New book out: ethnography of professional learning and parenting pedagogy

A day that has been a long time coming: I finally received the hard copies of my new book “Professional Practice and Learning: TNick PPLimes, Spaces, Bodies, Things”, published with Springer. It is part of the Professional and Practice Based Learning series, edited by Stephen Billett, Christian Harteis, and Hans Gruber.

The book is a major work, based on my ethnographic study of professional services for parents with young children at risk. Fieldwork as conducted at Karitane‘s Residential Unit in Carramar, Sydney. The research was funded as part of my Chancellor’s Postdoctoral Research Fellowship at UTS.

The reference for the book is (doi: 10.1007/978-3-319-26164-5):

Hopwood N (2016) Professional practice and learning: times, spaces, bodies, things. Dordrecht: Springer. 

 

Highlights and special features

  • Applies of sociomaterial / practice based approaches in a full ethnographic study
  • Draws both on practice philosophy, and practice-based approaches from organisational learning
  • Develops of unique arguments concerning relationship between practice and learning
  • Provides unique insights into pedagogical role served by professionals in coproductive practices.

This book explores important questions about the relationship between professional practice and learning, and implications of this for how we understand professional expertise. Focusing on work accomplished through partnerships between practitioners and parents with young children, the book explores how connectedness in action is a fluid, evolving accomplishment, with four essential dimensions: times, spaces, bodies, and things. Within a broader sociomaterial perspective, the analysis draws on practice theory and philosophy, bringing different schools of thought into productive contact, including the work of Schatzki, Gherardi, and recent developments in cultural historical activity theory. The book takes a bold view, suggesting practices and learning are entwined but distinctive phenomena. A clear and novel framework is developed, based on this idea. The argument goes further by demonstrating how new, coproductive relationships between professionals and clients can intensify the pedagogic nature of professional work, and showing how professionals can support others’ learning when the knowledge they are working with, and sense of what is to be learned, are uncertain, incomplete, and fragile.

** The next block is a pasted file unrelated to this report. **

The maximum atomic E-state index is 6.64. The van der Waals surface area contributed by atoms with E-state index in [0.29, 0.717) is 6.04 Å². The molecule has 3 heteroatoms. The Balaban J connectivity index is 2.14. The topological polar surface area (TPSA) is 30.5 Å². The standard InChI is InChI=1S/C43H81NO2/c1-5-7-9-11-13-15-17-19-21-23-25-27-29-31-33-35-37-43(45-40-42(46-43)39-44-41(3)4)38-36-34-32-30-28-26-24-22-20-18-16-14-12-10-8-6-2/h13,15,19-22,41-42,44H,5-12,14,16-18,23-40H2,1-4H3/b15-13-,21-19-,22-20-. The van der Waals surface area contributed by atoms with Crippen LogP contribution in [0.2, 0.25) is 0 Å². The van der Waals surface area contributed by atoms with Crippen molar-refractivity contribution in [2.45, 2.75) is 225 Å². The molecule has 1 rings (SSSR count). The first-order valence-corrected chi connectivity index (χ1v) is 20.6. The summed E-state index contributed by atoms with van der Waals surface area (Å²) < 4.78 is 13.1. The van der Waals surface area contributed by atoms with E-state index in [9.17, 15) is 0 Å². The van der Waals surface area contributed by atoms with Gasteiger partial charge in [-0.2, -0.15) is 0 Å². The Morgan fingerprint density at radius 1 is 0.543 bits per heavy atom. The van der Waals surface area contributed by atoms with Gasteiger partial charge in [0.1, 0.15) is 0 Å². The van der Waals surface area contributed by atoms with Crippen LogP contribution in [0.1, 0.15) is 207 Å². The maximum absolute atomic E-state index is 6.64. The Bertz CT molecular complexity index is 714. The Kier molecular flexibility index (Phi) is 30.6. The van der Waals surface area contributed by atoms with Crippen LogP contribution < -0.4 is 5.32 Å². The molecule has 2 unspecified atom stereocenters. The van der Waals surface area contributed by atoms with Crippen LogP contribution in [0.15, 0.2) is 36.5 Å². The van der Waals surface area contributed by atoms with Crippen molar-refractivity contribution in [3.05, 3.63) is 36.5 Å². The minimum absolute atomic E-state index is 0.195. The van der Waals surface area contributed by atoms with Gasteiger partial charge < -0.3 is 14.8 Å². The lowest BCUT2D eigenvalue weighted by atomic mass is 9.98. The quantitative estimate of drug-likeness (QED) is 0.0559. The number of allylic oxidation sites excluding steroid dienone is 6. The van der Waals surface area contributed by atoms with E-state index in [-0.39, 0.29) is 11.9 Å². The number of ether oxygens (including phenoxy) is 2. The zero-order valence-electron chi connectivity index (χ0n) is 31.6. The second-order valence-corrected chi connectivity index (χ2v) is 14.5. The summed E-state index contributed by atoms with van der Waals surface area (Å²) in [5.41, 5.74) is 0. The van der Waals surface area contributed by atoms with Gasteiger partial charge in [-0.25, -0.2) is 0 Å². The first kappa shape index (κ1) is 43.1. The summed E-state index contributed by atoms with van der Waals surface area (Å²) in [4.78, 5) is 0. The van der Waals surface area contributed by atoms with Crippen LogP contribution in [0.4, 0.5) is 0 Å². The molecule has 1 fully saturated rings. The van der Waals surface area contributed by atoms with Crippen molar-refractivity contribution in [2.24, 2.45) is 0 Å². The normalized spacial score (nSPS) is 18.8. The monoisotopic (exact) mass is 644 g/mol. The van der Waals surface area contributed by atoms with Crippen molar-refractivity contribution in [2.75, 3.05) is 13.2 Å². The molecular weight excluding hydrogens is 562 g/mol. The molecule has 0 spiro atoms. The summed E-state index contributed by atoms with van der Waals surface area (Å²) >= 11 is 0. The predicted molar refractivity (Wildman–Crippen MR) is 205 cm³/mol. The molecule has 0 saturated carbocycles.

Comments on back cover from leading scholars

“Meticulously researched and at once measured and authoritative, this constitutes an important and innovative contribution to the field. Based on an in-depth ethnographic study, it develops a rich account of practice in action and context, and provides new insight into professional learning and its associated pedagogies. Highly recommended.” Professor Bill Green, Charles Sturt University (Australia)

“This book forms a significant contribution to our understanding of professional practice and learning. It brings together recent sociomaterial approaches, and adds to these in important ways. I strongly recommend this book for scholars and practitioners who take interest in professional work and learning, and in sociomaterial approaches to practice more generally.” Professor Monika Nerland, University of Oslo (Norway)

“This book contributes a distinctive approach to researching workplace learning, specifically learning in professional practice. The ethnographic research that is presented imbues practices, knowledge work and pedagogy with suspense and uncertainty. Hopwood’s style of presentation is both rich and rewarding. This is a book to surprise you and it will.” Professor Silvia Gherardi, University of Trento (Italy)

“This splendid book offers many insights that will be appreciated by a wide range of readers. Hopwood proposes his own thought-provoking framework for understanding the relationships between professional practice and learning. The fruitfulness of Hopwood’s framework is demonstrated in analysis of empirical material derived from a major ethnographic study. Overall, this book is an impressive achievement.” Emeritus Professor Paul Hager, University of Technology Sydney (Australia)

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